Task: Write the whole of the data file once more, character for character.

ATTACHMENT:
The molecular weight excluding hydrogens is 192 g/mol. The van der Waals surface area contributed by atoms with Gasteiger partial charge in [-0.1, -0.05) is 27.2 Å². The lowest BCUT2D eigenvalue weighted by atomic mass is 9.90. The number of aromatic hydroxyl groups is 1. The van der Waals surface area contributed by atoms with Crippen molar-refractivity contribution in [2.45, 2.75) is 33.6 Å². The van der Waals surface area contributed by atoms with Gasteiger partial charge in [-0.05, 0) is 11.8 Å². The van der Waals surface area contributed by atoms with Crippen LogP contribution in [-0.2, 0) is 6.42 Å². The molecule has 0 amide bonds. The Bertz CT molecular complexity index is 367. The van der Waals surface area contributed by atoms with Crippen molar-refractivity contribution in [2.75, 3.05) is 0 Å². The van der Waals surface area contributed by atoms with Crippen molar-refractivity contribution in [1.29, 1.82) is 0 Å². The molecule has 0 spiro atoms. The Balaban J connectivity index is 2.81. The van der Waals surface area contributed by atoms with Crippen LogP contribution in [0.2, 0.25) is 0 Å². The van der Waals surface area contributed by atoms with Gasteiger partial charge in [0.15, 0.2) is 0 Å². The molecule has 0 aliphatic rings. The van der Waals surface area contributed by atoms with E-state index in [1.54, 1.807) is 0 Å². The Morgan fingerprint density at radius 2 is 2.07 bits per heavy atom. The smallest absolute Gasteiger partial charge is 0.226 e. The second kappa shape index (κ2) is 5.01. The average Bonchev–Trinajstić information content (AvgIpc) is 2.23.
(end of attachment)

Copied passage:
The molecular weight excluding hydrogens is 192 g/mol. The van der Waals surface area contributed by atoms with Gasteiger partial charge in [-0.1, -0.05) is 27.2 Å². The lowest BCUT2D eigenvalue weighted by atomic mass is 9.90. The number of aromatic hydroxyl groups is 1. The van der Waals surface area contributed by atoms with Crippen molar-refractivity contribution in [2.45, 2.75) is 33.6 Å². The van der Waals surface area contributed by atoms with Gasteiger partial charge in [-0.05, 0) is 11.8 Å². The van der Waals surface area contributed by atoms with Crippen LogP contribution in [-0.2, 0) is 6.42 Å². The molecule has 0 amide bonds. The Bertz CT molecular complexity index is 367. The van der Waals surface area contributed by atoms with Crippen molar-refractivity contribution in [2.75, 3.05) is 0 Å². The van der Waals surface area contributed by atoms with Crippen molar-refractivity contribution in [1.29, 1.82) is 0 Å². The molecule has 0 spiro atoms. The Balaban J connectivity index is 2.81. The van der Waals surface area contributed by atoms with Crippen LogP contribution in [0.2, 0.25) is 0 Å². The van der Waals surface area contributed by atoms with Gasteiger partial charge in [0.15, 0.2) is 0 Å². The molecule has 0 aliphatic rings. The van der Waals surface area contributed by atoms with E-state index in [1.54, 1.807) is 0 Å². The Morgan fingerprint density at radius 2 is 2.07 bits per heavy atom. The smallest absolute Gasteiger partial charge is 0.226 e. The second kappa shape index (κ2) is 5.01. The average Bonchev–Trinajstić information content (AvgIpc) is 2.23.